There is more than one engineer with aesthetic talent and more than one industrial designer capable of performing engineering tasks. One CAD program can now create all the steps up to machine level code to directly build CNC parts and tooling. Where before, a team of six or seven people would complete the design, now one person with combined aesthetic design talent and CAD knowledge with an engineering background can do the total task.

Add that age old edict that we are all designers in one way or another, and given the tools and authority to build a product, we tend to take advantage of that opportunity--with or without the professional to help us. The CAD tools allowing the industrial designer or engineer to now implement a total design.

While the mainstream mechanical CAD software manufacturers are doing what markets always do--create more choices at a lower cost for less expensive computer platforms, the

    Copyright 1996 Michael Davis and Headstuf Product Development  

In sight of the design process:


industrial design CAD suppliers are trying to increase the gap between the engineering CAD and CAID software packages to more directly service the specialized markets. Yes PC based CAID is available but cost per seat does not compete with mechanical CAD programs that generally provide a better (iges) bridge to creating CNC machine code as well as output to a range of low cost rendering packages.

It has been apparent to this author for some time that CAID is not unlike those dinosaur software programs that used to run exclusively on mainframe systems that only a very few could afford, while the Mechanical CAD software suppliers are slowly increasing capability to meet the additional design needs of industrial designers.

I run Solidworks software.  Solidworks for under 4k seems to be the new shining design tool for engineers and designers.  For years my benchmark for competent CAD has been the test of being able to build any product or concept complete to production level drawings.  Solidworks so far has not presented an inability to construct any concept I have conceived.


But all of this is only a glimmer of what has really happened. Who said there has to be two or three design professions, i.e., industrial design, mechanical design, engineering? Yes yes it is true, the difference between industrial designers and engineers is huge. I would never trust an industrial designer to design a bridge or airplane, and I would not trust an engineer to perform the aesthetic design of my telephone. But we learn, and for the first time in history, if we do learn how, we can apply it.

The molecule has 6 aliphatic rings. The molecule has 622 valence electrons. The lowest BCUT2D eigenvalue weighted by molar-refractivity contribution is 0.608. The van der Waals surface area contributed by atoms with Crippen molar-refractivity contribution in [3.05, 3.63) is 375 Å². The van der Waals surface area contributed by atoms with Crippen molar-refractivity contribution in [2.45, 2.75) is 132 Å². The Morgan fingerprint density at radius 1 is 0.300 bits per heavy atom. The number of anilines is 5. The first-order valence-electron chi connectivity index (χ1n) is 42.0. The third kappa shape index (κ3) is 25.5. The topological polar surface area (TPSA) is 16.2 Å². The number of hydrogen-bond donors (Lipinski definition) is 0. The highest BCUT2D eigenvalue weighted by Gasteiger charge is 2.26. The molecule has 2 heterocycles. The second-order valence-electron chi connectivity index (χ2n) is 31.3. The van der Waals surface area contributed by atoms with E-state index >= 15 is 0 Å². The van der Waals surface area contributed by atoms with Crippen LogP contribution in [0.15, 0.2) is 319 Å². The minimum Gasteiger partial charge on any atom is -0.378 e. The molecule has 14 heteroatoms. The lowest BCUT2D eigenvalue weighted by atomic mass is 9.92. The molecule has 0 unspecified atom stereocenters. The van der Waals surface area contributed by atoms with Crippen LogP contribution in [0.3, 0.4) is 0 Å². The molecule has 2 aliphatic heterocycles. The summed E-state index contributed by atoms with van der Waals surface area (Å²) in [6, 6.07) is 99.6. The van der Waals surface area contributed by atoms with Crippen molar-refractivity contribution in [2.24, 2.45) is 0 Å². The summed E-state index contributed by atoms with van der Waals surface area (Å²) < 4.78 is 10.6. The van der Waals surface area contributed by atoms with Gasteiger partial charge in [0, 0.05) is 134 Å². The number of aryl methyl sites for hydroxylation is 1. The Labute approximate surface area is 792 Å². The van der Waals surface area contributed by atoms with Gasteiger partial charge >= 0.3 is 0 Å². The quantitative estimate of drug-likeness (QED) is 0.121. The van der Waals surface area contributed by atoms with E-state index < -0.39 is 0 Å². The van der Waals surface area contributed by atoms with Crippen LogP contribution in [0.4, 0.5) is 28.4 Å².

It wasn't always this way.

Aside from the fact that it is the defacto way things currently are, there has long been a sad mismatch of education and training in the engineering and design schools. It has only worsened in the past 20 years or so as most design schools have shifted into art departments of universities, while engineering schools have held on to limited control of design only through the science of human factors engineering and by the sheer power of control of the design workplace.

    Copyright 1996 Michael Davis and Headstuf Product Development  

In sight of the design process:


The current model used in industry and universities for product design goes much further back in time than the recent technological silicon revolution.

The Bauhaus is my favorite Zero Point for the current system. There was something lost I think during world war II that caused a shift in the evolution of the design professions. Sure, the modern era is a 20th Century phenomenon, but the definition has never solidified because the image of the 20th century is one of transition and change more than that of a singular result.

From a design perspective, the modern style has been remarkably consistent, and remarkably missing from most product design. The great bulk of design is performed by engineers, mechanical designers, drafters, managers and manufacturers. The influence of trained industrial designers has been at a minimum not out of intent, but more out of the natural result of product development cycle.

Historically industrial design has had a difficult time integrating into the design process. Even when companies use industrial designers, their contribution is usually watered down

by the forces of practicality and political influence of power over the product build process, not to mention the weak mechanical design training most ID students receive.

The Bauhaus was the defining design movement in the twenties and thirties that sculpted this century's modern design style now influencing the definition of so called award winning design. I find it curious that the bulk of the award winning designs today are often not the most successful designs. Successful design has a magic and classic aspect all it's own that usually has nothing to do with industrial designers.

The Bauhaus was founded by an architect (Walter Gropius) and run by artists and technicians and guided by what is called the Masters Council. The concept of a Master Designer has that magical ring to it--implying that this person is a skilled craftsman; an artist and an engineer. That truly was the intent of the school, to civilize the man-made world around us with detail, finesse, art and sensibilities of style. I find it curious that the Bauhaus started and ended with the devastation of war all around its walls, which is not unlike the experience of trying to implement that level of sophistication and art in a product design cycle among a hostile engineering structure.